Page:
Your system is not well thought out and would not handle dependencies / parallel startup very well. However, generally speaking shell scripts should definitely be the exception: executable configuration files are a bad design. If you must use arbitrary scripts, then you should abstract the common elements and reduce the part that must be expressed as executable code to the bare minimum. Have sane defaults, and an easily-reviewed common subset of functionality, make the simple things easy, and stay out of the way of anyone who really really needs a programming language and shell in order to start a program.
Maybe instead of systemd we could come up with a start-up standard, sort of like the POSIX standard.
The important part of systemd is actually managing processes and services, startup is where most of that happens, but it's not the driving force of systemd. The reason why systemd exists, and the reason why it isn't portable, is because of cgroups, which are a feature specific to the Linux kernel allowing for real process management. In non-systemd Linux, daemons must carefully communicate through special files what they are doing, or the OS is not able to determine anything about the service. There is a complicated process which every process that wants to daemonize must follow, and the only thing that makes this remotely sane is longevity. Solaris and OSX have both separately replaced SysV init.
I have read that FreeBSD has taken the strategy of using essentially a library of common things that init scripts might want to do, but for the general case having this library be written in an interpreted language gains little.
...I pretty much loathe the command-line. Text UI be damned! To the depths of Mount Doom!
If you only knew the power of the dark side!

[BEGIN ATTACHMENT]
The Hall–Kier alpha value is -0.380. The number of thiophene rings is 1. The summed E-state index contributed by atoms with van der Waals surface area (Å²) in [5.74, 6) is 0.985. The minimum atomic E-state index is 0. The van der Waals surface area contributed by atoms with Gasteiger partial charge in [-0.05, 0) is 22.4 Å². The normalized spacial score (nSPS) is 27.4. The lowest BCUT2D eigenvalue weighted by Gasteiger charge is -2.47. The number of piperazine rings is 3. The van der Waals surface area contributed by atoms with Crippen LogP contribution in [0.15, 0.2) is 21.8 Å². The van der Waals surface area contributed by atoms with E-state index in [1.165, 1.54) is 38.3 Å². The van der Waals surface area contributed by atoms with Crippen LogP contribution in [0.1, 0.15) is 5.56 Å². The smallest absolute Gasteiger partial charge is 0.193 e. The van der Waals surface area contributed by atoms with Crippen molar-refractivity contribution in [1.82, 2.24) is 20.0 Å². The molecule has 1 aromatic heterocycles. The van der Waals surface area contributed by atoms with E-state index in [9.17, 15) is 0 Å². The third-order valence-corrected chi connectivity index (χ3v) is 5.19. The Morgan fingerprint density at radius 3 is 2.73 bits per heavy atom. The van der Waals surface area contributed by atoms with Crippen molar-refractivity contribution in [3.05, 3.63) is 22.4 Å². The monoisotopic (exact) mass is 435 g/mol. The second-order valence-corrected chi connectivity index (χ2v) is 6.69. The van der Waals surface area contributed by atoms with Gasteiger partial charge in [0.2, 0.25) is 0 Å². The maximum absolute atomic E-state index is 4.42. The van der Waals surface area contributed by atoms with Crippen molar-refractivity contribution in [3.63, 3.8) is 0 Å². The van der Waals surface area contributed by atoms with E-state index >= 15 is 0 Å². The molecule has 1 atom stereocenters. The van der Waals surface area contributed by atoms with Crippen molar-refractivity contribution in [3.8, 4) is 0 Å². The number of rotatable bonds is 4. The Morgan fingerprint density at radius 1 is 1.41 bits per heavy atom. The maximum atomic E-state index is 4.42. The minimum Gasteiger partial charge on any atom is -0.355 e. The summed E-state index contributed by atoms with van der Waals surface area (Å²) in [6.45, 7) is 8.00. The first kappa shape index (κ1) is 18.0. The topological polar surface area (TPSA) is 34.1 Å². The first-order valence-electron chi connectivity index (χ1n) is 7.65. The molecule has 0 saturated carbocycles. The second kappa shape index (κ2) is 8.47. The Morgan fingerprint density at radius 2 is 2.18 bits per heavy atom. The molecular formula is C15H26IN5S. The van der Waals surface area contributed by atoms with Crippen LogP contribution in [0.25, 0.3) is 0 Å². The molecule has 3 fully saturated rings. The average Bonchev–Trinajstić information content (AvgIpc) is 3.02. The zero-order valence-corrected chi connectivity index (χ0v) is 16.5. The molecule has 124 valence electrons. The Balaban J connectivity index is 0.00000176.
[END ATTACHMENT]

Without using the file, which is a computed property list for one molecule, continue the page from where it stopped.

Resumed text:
Bash is not the most fun programming language, but CLIs (as distinct from TUIs) are the easiest way to interact with a computer system programmatically. There is such thing as graphical programming, but...ew. On the one hand, you've been able to install and use Linux for about a decade now without ever seeing a command line. On the other, the Internet would not exist if it weren't for CLIs.
I think we're gonna need to confiscate your geek card.
A land-grab in the ocean? The Battle of Ellesmere Island?
I think there's about as much chance of having a small arms conflict in the Arctic as there is of Putin invading Greenland riding a polar bear. What exactly do you envision? Canadian troops invading Novaya Zemlya? The Arctic is unpopulated in a way that is difficult to describe. There is no one to shoot, and even getting there is a huge logistical problem. I'm pretty sure you've never been to the Arctic, but for the sake of argument, is there any basis to these ideas of yours?
I was wondering about that, but I didn't manage to find any information. Do you have a link handy? And maybe information about the differences between Google's stuff and ARChon?
When I said that it hadn't caught on, I meant that other browser vendors were not interested in implementing NaCl.
Isn't that more or less the idea behind NaCl/Native Client? It doesn't seem to have caught on. For that matter, there was also ActiveX, and the best that you could say about it is that it had a flawed implementation.
Chrome also just added a runtime for Android apps, which seems to handle at least some simple apps at native speed on my chromebook. I suppose that's a java runtime of some sort?
I know that there are many wonderful things done daily in JS, but I really would prefer another scripting language.
Have you seen the videos about why X is fundamentally broken? Did you read the fine article? There are a lot of horrible flaws in X that cannot be fixed short of a rewrite.
I get the impression that you haven't done any research into this issue, and are dismissing it based on a stereotype. Familiarity breeds contempt, and I am sure that to some degree the trend you identify exists. However, devs don't usually go that far out of their way to make work for themselves just on a whim, and I do expect them to actually be able to identify flaws in their software. Also, you should not assume that just because something is 20 or 30 years old, that it does not have major flaws. Even ignoring Shellshock, there's a lot of justification for replacing X with something else. If you believe otherwise, maybe you can pop over to the Wayland dev channel and explain why they're all wrong and that they don't need to be spending time on it.
The reason why systemd exists, and the reason why it isn't portable, are the same reason: it depends on a feature specific to the Linux kernel.
It's not up to the systemd developers to write kernel features for other OSes. If there's an "anti-standard" it's the kernel, not systemd. If the rest of the Unix world wants to implement something similar then I am sure it could be made part of a standard eventually. Until then, you've wasted space typing.